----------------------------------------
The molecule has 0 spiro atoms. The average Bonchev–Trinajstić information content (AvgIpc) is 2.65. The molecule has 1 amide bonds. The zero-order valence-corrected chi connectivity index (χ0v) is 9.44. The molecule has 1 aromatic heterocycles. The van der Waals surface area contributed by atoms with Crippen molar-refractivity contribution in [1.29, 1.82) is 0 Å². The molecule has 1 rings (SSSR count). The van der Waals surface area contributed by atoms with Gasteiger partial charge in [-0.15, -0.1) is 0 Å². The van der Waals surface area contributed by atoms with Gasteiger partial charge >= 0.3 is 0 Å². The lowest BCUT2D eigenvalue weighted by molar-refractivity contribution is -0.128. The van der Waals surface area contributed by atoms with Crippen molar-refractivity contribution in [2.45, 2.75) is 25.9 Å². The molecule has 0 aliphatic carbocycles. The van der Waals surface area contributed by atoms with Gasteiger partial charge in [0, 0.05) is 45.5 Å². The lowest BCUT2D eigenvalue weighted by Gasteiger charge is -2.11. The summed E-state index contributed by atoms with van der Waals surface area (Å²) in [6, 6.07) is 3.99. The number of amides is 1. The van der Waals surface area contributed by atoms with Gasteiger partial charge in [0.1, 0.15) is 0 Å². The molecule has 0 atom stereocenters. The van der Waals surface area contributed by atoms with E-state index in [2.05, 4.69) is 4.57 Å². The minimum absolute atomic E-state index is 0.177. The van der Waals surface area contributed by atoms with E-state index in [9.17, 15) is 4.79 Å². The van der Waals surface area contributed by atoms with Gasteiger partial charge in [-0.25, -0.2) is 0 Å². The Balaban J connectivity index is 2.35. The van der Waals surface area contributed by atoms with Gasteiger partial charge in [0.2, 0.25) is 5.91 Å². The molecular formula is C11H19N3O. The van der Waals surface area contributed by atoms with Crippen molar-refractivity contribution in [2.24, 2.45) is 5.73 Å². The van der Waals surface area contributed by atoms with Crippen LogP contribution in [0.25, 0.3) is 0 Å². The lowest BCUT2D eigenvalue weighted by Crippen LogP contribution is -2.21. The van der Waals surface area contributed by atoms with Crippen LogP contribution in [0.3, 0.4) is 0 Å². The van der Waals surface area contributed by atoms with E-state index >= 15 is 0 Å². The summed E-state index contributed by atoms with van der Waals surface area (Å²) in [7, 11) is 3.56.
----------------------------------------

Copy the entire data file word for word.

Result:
The molecule has 0 spiro atoms. The average Bonchev–Trinajstić information content (AvgIpc) is 2.65. The molecule has 1 amide bonds. The zero-order valence-corrected chi connectivity index (χ0v) is 9.44. The molecule has 1 aromatic heterocycles. The van der Waals surface area contributed by atoms with Crippen molar-refractivity contribution in [1.29, 1.82) is 0 Å². The molecule has 1 rings (SSSR count). The van der Waals surface area contributed by atoms with Gasteiger partial charge in [-0.15, -0.1) is 0 Å². The van der Waals surface area contributed by atoms with Gasteiger partial charge >= 0.3 is 0 Å². The lowest BCUT2D eigenvalue weighted by molar-refractivity contribution is -0.128. The van der Waals surface area contributed by atoms with Crippen molar-refractivity contribution in [2.45, 2.75) is 25.9 Å². The molecule has 0 aliphatic carbocycles. The van der Waals surface area contributed by atoms with Gasteiger partial charge in [0, 0.05) is 45.5 Å². The lowest BCUT2D eigenvalue weighted by Gasteiger charge is -2.11. The summed E-state index contributed by atoms with van der Waals surface area (Å²) in [6, 6.07) is 3.99. The number of amides is 1. The van der Waals surface area contributed by atoms with Gasteiger partial charge in [0.1, 0.15) is 0 Å². The molecule has 0 atom stereocenters. The van der Waals surface area contributed by atoms with E-state index in [2.05, 4.69) is 4.57 Å². The minimum absolute atomic E-state index is 0.177. The van der Waals surface area contributed by atoms with E-state index in [9.17, 15) is 4.79 Å². The van der Waals surface area contributed by atoms with Gasteiger partial charge in [-0.25, -0.2) is 0 Å². The Balaban J connectivity index is 2.35. The van der Waals surface area contributed by atoms with Gasteiger partial charge in [0.2, 0.25) is 5.91 Å². The molecular formula is C11H19N3O. The van der Waals surface area contributed by atoms with Crippen molar-refractivity contribution in [2.24, 2.45) is 5.73 Å². The van der Waals surface area contributed by atoms with Crippen LogP contribution in [0.25, 0.3) is 0 Å². The lowest BCUT2D eigenvalue weighted by Crippen LogP contribution is -2.21. The van der Waals surface area contributed by atoms with Crippen LogP contribution in [0.3, 0.4) is 0 Å². The van der Waals surface area contributed by atoms with E-state index >= 15 is 0 Å². The summed E-state index contributed by atoms with van der Waals surface area (Å²) in [7, 11) is 3.56.